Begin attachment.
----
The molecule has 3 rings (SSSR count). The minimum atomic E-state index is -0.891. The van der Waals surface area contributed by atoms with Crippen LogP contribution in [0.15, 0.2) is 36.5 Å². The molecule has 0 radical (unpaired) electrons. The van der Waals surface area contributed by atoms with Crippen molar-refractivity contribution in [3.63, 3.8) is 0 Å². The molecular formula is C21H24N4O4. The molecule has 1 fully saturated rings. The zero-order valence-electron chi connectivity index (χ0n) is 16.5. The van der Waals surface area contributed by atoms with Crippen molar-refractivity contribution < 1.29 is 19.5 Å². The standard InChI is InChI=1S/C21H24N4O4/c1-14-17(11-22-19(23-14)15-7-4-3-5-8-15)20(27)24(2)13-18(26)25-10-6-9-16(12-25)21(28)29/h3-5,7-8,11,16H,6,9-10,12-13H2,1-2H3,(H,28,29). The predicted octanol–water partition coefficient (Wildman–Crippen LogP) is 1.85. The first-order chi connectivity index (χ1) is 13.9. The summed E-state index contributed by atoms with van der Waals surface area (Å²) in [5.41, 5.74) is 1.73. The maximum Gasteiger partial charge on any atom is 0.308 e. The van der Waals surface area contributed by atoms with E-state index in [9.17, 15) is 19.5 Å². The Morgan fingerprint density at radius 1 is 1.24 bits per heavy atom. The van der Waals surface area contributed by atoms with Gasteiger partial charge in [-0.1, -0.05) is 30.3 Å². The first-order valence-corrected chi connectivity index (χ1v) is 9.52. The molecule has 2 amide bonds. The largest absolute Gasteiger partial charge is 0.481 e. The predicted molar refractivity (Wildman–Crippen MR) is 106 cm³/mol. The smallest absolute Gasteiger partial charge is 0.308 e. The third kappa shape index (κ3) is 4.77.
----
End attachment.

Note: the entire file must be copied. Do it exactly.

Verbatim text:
The molecule has 3 rings (SSSR count). The minimum atomic E-state index is -0.891. The van der Waals surface area contributed by atoms with Crippen LogP contribution in [0.15, 0.2) is 36.5 Å². The molecule has 0 radical (unpaired) electrons. The van der Waals surface area contributed by atoms with Crippen molar-refractivity contribution in [3.63, 3.8) is 0 Å². The molecular formula is C21H24N4O4. The molecule has 1 fully saturated rings. The zero-order valence-electron chi connectivity index (χ0n) is 16.5. The van der Waals surface area contributed by atoms with Crippen molar-refractivity contribution < 1.29 is 19.5 Å². The standard InChI is InChI=1S/C21H24N4O4/c1-14-17(11-22-19(23-14)15-7-4-3-5-8-15)20(27)24(2)13-18(26)25-10-6-9-16(12-25)21(28)29/h3-5,7-8,11,16H,6,9-10,12-13H2,1-2H3,(H,28,29). The predicted octanol–water partition coefficient (Wildman–Crippen LogP) is 1.85. The first-order chi connectivity index (χ1) is 13.9. The summed E-state index contributed by atoms with van der Waals surface area (Å²) in [5.41, 5.74) is 1.73. The maximum Gasteiger partial charge on any atom is 0.308 e. The van der Waals surface area contributed by atoms with E-state index in [9.17, 15) is 19.5 Å². The Morgan fingerprint density at radius 1 is 1.24 bits per heavy atom. The van der Waals surface area contributed by atoms with Gasteiger partial charge in [-0.1, -0.05) is 30.3 Å². The first-order valence-corrected chi connectivity index (χ1v) is 9.52. The molecule has 2 amide bonds. The largest absolute Gasteiger partial charge is 0.481 e. The predicted molar refractivity (Wildman–Crippen MR) is 106 cm³/mol. The smallest absolute Gasteiger partial charge is 0.308 e. The third kappa shape index (κ3) is 4.77.